Clontarf Energy, the oil and gas exploration company focused on Ghana and Bolivia, announces its unaudited financial results for the six months ended 30 June 2020:
The principal activities during this period were ongoing discussions with the Ghanaian authorities to finalise the ratification of our signed Petroleum Agreement on Tano 2A Block, and negotiating a lithium evaporates exploration and development agreement with the Bolivian authorities.
Ghanaian Tano 2A Petroleum Agreement
Ghana currently produces circa 200,000 barrels of oil per day, from the Jubilee, and TEN oil-fields . This is expected to increase to up to 500,000 barrels of oil per day by 2023, despite the OPEC + partner output cuts during the 2020 Covid-19 ("C-19") oil demand weakness.
Clontarf is ready to contribute to this growth, by initiating the Ghana Hydrocarbons Tano 2A work programme, subject to securing the necessary funding in an environment complicated by the recent oil price fall, as soon as the signed Petroleum Agreement is ratified.
Despite lower oil prices, the carefully calibrated Ghanaian fiscal terms help make the Tano Basin oil play feasible, given the demonstrated source rock and Cretaceous sands which remain an industry favourite. Indeed, the industry contraction may assist Clontarf focus strategy on the bigger potential stratigraphic traps.
Critical Ghanaian meetings, scheduled for March 2020, to finalise the few outstanding issues, had to be postponed due to C-19.
As of September 2020, Ghana now seems to be returning to normal, with surprising good compliance and low infection rates (possibly reflecting a young population - as well as experience preventing Ebola, etc. since 2002). Accra airport opened in September 2020. We are hopeful that progress may be made from October 2020 and will update shareholders as and when appropriate.
Bolivia has been hard-hit (as was much of South America) by C-19, leading to postponement of planned meetings, elections, and formation of the new government.
We have had informal discussions between our local director and officials. We are hopeful of progress after the elections, which were delayed due to C-19, but likely to proceed on 18th October, 2020.
The lithium brines processing work has continued, with technical discussions. We have a steadily deeper understanding of the issues and technical parameters, and hope to incorporate these in the final agreement.
Bolivian salt pans contain at least 50% of the world's brine lithium yet it has not been developed. The EU now estimates that global demand by 2050 will be 60 times the current lithium supply. The Board believes there is no economic way to supply this without major Bolivian supplies.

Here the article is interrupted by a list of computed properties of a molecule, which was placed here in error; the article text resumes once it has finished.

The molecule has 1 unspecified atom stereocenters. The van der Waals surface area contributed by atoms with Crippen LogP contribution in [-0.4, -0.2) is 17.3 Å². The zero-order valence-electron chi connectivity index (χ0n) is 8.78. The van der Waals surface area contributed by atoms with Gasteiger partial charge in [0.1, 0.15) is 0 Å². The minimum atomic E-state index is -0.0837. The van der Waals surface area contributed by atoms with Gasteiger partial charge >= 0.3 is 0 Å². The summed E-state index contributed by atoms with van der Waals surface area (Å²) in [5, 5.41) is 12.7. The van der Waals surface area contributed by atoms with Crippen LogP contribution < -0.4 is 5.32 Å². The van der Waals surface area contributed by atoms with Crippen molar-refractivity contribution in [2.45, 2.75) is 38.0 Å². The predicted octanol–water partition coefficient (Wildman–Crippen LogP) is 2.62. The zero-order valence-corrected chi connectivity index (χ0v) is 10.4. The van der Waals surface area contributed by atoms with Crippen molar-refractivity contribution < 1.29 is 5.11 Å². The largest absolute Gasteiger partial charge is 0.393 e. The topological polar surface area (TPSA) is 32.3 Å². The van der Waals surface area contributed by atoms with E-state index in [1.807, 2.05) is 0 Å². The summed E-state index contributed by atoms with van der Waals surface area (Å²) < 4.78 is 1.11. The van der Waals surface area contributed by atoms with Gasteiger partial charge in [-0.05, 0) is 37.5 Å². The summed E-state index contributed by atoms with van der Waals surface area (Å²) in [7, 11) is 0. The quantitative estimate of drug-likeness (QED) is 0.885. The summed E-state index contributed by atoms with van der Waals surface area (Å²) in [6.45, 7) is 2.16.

The end-2019 Bolivian general elections were inconclusive, with disputed results. Peaceful protests forced the departure of the outgoing government and the appointment of an interim administration in 2020, charged with early, impartial elections under international supervision. These elections were initially scheduled for May 2020, but ultimately postponed, due to the Bolivia C-19 lock-down, until 18th October 2020, with a possible 2nd round, if necessary to achieve greater than 50% voter approval.
Accordingly, the Company's scheduled March 2020 meetings on Bolivian lithium had to be postponed. Likewise the development of possible cooperation with a prospective partner on osmosis technology that may boost pure lithium recovery from brines. As of September 2020, Bolivia, and its neighbours remain shut down for international visits.
Immediately before the lock-down, the Company's local director presented Clontarf's updated proposals to the interim minister's staff. Our plans, based on a review of the 40 plus salt pans suggests that we focus on a small number of medium sized pans.
There followed a positive response, and subsequent ministerial briefing.
The Bolivians proposed some clarifications to ensure conformity of Clontarf's proposal (which had previously been agreed with the former YLB Chief) with the existing Lithium Law. It is also likely that the Lithium Law itself will be streamlined, so as to achieve Bolivia's objective of becoming a major lithium exporter. The interim economics minister has also publicly stressed the role of lithium development in helping Bolivia to emerge from the COVID-19 pandemic.
The ambitious worldwide plans for Electric Vehicles (EVs), hybrid vehicles, as well as electrical storage to facilitate development of intermittent renewable power, make rapid growth in lithium demand inevitable. Attention so far has focused on the DRC's 64% share of Cobalt output, but the gap is similarly daunting for Lithium - which remains dominated by Australian hard-rock (53%), and Chile (21.5%).
Bolivia has not yet exported any battery-grade lithium salts - though it has up to 50% of global lithium resources. This offers a generational opportunity to those, like Clontarf Energy, with decades of Bolivian extractive industries' experience.